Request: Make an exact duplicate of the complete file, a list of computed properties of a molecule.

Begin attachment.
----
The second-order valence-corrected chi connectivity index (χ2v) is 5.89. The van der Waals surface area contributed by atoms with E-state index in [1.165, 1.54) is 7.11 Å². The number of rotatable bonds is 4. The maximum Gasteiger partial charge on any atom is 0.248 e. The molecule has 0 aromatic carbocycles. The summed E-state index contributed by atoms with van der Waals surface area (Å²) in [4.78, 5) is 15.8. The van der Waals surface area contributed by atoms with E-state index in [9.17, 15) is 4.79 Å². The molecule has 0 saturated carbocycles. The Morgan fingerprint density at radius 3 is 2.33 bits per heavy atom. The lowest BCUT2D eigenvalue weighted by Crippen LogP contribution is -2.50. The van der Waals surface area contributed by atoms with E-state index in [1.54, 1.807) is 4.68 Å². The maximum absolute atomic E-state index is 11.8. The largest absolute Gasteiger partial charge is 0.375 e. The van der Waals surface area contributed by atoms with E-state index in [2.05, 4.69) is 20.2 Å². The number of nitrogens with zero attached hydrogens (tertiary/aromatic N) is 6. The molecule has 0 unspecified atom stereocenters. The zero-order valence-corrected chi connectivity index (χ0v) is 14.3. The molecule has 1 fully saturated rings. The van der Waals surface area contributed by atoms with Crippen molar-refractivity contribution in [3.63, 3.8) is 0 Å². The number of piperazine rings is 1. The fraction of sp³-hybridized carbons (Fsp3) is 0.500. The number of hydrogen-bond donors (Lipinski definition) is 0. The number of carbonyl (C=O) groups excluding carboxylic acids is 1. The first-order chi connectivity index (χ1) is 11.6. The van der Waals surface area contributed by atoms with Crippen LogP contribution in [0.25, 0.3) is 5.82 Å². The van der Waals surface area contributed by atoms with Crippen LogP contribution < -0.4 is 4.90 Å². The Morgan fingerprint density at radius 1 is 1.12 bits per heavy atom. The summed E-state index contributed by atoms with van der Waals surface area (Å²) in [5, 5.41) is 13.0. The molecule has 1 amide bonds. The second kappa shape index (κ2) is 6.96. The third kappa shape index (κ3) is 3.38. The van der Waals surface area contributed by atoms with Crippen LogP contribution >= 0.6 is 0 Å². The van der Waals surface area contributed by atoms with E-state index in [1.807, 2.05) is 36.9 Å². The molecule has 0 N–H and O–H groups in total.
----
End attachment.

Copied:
The second-order valence-corrected chi connectivity index (χ2v) is 5.89. The van der Waals surface area contributed by atoms with E-state index in [1.165, 1.54) is 7.11 Å². The number of rotatable bonds is 4. The maximum Gasteiger partial charge on any atom is 0.248 e. The molecule has 0 aromatic carbocycles. The summed E-state index contributed by atoms with van der Waals surface area (Å²) in [4.78, 5) is 15.8. The van der Waals surface area contributed by atoms with E-state index in [9.17, 15) is 4.79 Å². The molecule has 0 saturated carbocycles. The Morgan fingerprint density at radius 3 is 2.33 bits per heavy atom. The lowest BCUT2D eigenvalue weighted by Crippen LogP contribution is -2.50. The van der Waals surface area contributed by atoms with E-state index in [1.54, 1.807) is 4.68 Å². The maximum absolute atomic E-state index is 11.8. The largest absolute Gasteiger partial charge is 0.375 e. The van der Waals surface area contributed by atoms with E-state index in [2.05, 4.69) is 20.2 Å². The number of nitrogens with zero attached hydrogens (tertiary/aromatic N) is 6. The molecule has 0 unspecified atom stereocenters. The zero-order valence-corrected chi connectivity index (χ0v) is 14.3. The molecule has 1 fully saturated rings. The van der Waals surface area contributed by atoms with Crippen molar-refractivity contribution in [3.63, 3.8) is 0 Å². The number of piperazine rings is 1. The fraction of sp³-hybridized carbons (Fsp3) is 0.500. The number of hydrogen-bond donors (Lipinski definition) is 0. The number of carbonyl (C=O) groups excluding carboxylic acids is 1. The first-order chi connectivity index (χ1) is 11.6. The van der Waals surface area contributed by atoms with Crippen LogP contribution in [0.25, 0.3) is 5.82 Å². The van der Waals surface area contributed by atoms with Crippen LogP contribution < -0.4 is 4.90 Å². The Morgan fingerprint density at radius 1 is 1.12 bits per heavy atom. The summed E-state index contributed by atoms with van der Waals surface area (Å²) in [5, 5.41) is 13.0. The molecule has 1 amide bonds. The second kappa shape index (κ2) is 6.96. The third kappa shape index (κ3) is 3.38. The van der Waals surface area contributed by atoms with Crippen LogP contribution >= 0.6 is 0 Å². The van der Waals surface area contributed by atoms with E-state index in [1.807, 2.05) is 36.9 Å². The molecule has 0 N–H and O–H groups in total.